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Architecture AustraliaArchitecture Australia

Architecture Australia September - October 2014

Ask architects which Australian magazine they choose to read or to publish their work and the answer is most likely Architecture Australia. If you want to be up to date with the best built works and the issues that matter, then Architecture Australia is for you. Its commissioned contributors are independent, highly respected practitioners, architectural thinkers and design commentators and each article is supported by images from leading architectural photographers. Provocative, informative and engaging – it is the national magazine of the Australian Institute of Architects.

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6 Issues


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In 2013, the Institute’s National Sustainability Committee (NSC) identified the need to update the organization’s public policies on sustainability and the environment, and expand the scope of the current policies to address environmental, economic, social and cultural sustainability.To address climate change, population growth and an ageing demographic as well as an increasing demand for infrastructure, housing affordability pressures and traffic congestion, Australia needs the right strategies, policies and processes in place to create a built environment that is responsive to the needs of current and future Australians. It is clear that our urban areas are rapidly reaching a critical point in history – strong leadership and action are now imperative. We want to lead the way with an advocacy position to put to governments that both reflects this urgency and…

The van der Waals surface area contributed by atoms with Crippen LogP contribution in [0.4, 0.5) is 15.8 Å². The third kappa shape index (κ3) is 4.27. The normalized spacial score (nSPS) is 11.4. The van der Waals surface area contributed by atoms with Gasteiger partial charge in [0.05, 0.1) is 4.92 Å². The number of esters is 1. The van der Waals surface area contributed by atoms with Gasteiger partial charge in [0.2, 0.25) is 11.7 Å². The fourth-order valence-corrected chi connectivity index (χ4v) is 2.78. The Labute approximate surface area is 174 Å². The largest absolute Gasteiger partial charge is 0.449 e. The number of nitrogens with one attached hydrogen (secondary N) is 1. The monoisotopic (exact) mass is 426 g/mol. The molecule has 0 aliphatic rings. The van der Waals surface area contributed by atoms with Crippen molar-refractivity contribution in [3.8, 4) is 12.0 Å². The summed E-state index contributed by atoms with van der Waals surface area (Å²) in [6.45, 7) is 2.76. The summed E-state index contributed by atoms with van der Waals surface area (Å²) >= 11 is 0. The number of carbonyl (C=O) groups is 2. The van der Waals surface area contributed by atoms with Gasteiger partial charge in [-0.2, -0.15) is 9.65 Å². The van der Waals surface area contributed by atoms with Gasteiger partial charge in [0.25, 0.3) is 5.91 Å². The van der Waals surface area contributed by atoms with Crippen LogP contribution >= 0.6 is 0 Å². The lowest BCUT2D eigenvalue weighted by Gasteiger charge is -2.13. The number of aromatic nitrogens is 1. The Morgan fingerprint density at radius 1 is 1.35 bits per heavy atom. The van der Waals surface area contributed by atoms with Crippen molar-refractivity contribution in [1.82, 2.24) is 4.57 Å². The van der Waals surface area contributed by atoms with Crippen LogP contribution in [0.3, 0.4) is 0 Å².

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australian architecture in comparative perspective: a snapshot of gendered participation

Figure 10: Female share by age group, selected occupations, Australia 2011.Source: ABS Australian Census of Population and Housing, 2011As researchers specializing in gender and employment from a social science perspective, it has been interesting for us to examine the complexities and particularities of the architecture profession. Like medicine and law, architecture can be regarded as an elite profession. All three have a long history, require a long period of training and carry high status in the community. A distinguishing feature of architecture is the extent to which it combines an appreciation of the aesthetic and creative with the technical requirements of the built environment and the competitive demands of business. The work of architects is also subject to economic cycles and greater fluctuations in demand for their services than some…

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counting women in architecture. or: who counts?

It is not easy to quantify exactly who works in architecture, or how they work. Figure 1 represents the most accurate and comprehensive picture ever made of the participation of women in architecture in Australia. But even this diagram is really a kaleidoscope of fragments, because almost all of the existing sources of empirical information have their problems. So if the data is incomplete or flawed, why do numbers matter? Well, they do still sketch a rough shape of the profession and, as all architects know, sketches can tell us a lot.Looking at figure 2, we can see that the number of architecture graduates in 2012 had more than tripled since 1987, that male graduates have more than doubled in number, and that women are over six times as numerous…